In any event, the political
declaration, on top of its non-binding status, is vague or non-committal about
a number of key aspects of the future relationship. It could be revised along
the lines of my suggested amendments in my annotation, to provide for firmer
and more precise commitments.
The unilateral UK government statement
is not unusual as such, since there are often unilateral declarations attached
to treaties. It might have some value as regards interpreting the treaty, as
the Attorney-General’s advice
points out. But in any event, on a close reading it does not assert very much
substantively.
The first paragraph is an
expression of intention about quickly starting talks on the future
relationship. This matches the commitments in the political declaration on the
future partnership. The second paragraph simply reiterates the withdrawal
agreement text that the Northern Ireland backstop is not intended to be
permanent. In this context, the third paragraph states the UK’s view that if
the EU acts in bad faith when negotiating a replacement for the backstop, the
UK could bring a claim under the dispute settlement provisions of the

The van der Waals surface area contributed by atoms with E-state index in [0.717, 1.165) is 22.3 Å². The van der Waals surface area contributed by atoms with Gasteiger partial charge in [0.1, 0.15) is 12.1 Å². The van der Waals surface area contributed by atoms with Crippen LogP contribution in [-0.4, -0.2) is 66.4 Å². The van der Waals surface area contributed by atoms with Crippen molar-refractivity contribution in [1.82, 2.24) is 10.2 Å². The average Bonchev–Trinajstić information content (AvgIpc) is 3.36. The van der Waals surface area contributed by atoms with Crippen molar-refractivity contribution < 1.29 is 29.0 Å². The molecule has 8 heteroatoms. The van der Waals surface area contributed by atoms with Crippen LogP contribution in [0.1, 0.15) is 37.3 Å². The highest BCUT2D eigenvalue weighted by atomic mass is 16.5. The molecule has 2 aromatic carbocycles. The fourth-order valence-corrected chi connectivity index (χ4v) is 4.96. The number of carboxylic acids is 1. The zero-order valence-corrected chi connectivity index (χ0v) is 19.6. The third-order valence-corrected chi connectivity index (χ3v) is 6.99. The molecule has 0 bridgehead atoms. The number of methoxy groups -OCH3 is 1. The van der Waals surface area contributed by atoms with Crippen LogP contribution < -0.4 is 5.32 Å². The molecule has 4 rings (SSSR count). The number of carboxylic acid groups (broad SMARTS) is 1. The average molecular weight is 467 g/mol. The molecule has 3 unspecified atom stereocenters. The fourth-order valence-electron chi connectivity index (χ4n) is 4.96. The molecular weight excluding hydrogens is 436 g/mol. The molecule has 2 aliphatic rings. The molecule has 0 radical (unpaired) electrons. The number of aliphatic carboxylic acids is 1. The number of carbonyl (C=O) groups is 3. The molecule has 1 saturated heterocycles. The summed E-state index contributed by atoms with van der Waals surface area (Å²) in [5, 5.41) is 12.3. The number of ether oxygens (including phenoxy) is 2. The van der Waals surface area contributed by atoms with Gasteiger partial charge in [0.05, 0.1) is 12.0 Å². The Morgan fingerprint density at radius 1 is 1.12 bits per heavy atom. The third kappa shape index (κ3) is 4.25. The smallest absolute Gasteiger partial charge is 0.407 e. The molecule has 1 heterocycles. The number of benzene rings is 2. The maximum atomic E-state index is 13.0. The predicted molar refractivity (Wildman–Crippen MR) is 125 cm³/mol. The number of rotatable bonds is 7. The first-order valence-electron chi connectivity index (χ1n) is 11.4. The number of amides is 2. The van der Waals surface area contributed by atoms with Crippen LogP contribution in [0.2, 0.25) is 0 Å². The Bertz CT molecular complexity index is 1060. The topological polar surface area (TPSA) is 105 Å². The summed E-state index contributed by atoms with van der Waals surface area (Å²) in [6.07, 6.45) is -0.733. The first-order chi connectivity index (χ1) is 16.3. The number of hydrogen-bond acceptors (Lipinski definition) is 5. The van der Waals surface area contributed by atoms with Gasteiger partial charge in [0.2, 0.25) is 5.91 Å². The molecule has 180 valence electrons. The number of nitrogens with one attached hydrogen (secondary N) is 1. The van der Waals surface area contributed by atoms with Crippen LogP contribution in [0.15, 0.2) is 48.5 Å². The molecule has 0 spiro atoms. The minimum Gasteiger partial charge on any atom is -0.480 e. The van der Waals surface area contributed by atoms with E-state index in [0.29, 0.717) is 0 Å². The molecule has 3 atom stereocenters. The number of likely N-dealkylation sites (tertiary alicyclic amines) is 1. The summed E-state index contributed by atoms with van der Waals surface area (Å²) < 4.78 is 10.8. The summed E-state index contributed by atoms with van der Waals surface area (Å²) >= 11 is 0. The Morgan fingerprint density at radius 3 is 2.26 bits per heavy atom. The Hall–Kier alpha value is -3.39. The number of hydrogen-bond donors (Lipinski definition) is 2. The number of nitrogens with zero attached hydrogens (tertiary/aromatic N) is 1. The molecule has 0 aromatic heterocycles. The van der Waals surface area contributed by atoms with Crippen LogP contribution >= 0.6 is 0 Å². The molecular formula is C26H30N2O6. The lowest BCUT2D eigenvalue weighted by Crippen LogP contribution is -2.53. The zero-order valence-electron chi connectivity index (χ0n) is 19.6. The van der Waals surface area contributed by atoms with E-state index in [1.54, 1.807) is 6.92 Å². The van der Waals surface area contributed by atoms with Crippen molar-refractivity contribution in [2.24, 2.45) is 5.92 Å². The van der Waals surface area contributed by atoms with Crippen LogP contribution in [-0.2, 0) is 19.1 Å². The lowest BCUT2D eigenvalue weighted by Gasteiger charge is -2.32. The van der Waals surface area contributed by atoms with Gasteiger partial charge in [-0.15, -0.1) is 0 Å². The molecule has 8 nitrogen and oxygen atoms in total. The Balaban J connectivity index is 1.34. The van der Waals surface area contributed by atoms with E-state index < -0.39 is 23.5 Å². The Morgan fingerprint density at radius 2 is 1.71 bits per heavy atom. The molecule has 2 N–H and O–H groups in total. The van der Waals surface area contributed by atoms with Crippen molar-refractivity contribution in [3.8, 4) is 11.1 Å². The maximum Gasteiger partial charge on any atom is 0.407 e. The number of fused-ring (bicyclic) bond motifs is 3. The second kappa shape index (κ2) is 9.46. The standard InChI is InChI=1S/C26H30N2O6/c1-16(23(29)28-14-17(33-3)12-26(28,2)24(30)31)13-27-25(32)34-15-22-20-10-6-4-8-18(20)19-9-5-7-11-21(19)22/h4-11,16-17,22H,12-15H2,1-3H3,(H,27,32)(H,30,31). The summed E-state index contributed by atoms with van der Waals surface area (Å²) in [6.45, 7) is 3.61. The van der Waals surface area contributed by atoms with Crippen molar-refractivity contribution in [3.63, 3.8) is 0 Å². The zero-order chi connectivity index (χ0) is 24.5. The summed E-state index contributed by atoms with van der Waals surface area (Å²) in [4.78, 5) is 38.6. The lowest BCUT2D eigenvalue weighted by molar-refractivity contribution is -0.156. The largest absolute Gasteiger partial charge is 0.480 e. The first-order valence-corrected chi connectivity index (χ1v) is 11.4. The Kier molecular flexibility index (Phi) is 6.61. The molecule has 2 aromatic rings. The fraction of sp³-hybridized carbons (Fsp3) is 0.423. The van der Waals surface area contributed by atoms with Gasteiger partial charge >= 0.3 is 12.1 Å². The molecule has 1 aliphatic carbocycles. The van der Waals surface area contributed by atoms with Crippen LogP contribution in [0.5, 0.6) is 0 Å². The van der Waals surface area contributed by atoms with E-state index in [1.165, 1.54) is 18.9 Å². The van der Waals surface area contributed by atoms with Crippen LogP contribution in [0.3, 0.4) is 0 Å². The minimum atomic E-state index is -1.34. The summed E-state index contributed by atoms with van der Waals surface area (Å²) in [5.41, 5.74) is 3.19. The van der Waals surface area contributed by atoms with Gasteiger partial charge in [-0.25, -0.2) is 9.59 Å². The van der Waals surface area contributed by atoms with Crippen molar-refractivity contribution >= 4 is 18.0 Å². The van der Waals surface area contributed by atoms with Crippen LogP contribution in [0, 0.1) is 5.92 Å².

withdrawal agreement that could lead to the disapplication of the backstop. In
any event, the UK will avoid a hard border and comply with its obligations
under the Good Friday Agreement.
This claim simply reiterates the
UK’s capacity to ask the arbitrators under the withdrawal agreement to rule on
the alleged bad faith by the EU, and to exercise the remedy of disapplication
of parts of the treaty that would potentially be allowed under the agreement in
the event that it won its case (and assuming that the arbitrators did not find,
upon request by the EU, that such a response by the UK was disproportionate).
This claim does not alter the legal position however: the UK was always able to
make such a claim under the withdrawal agreement, and the unilateral
declaration does not mean that the arbitrators would be obliged to agree with
the UK that bad faith existed or that the disapplication of the backstop was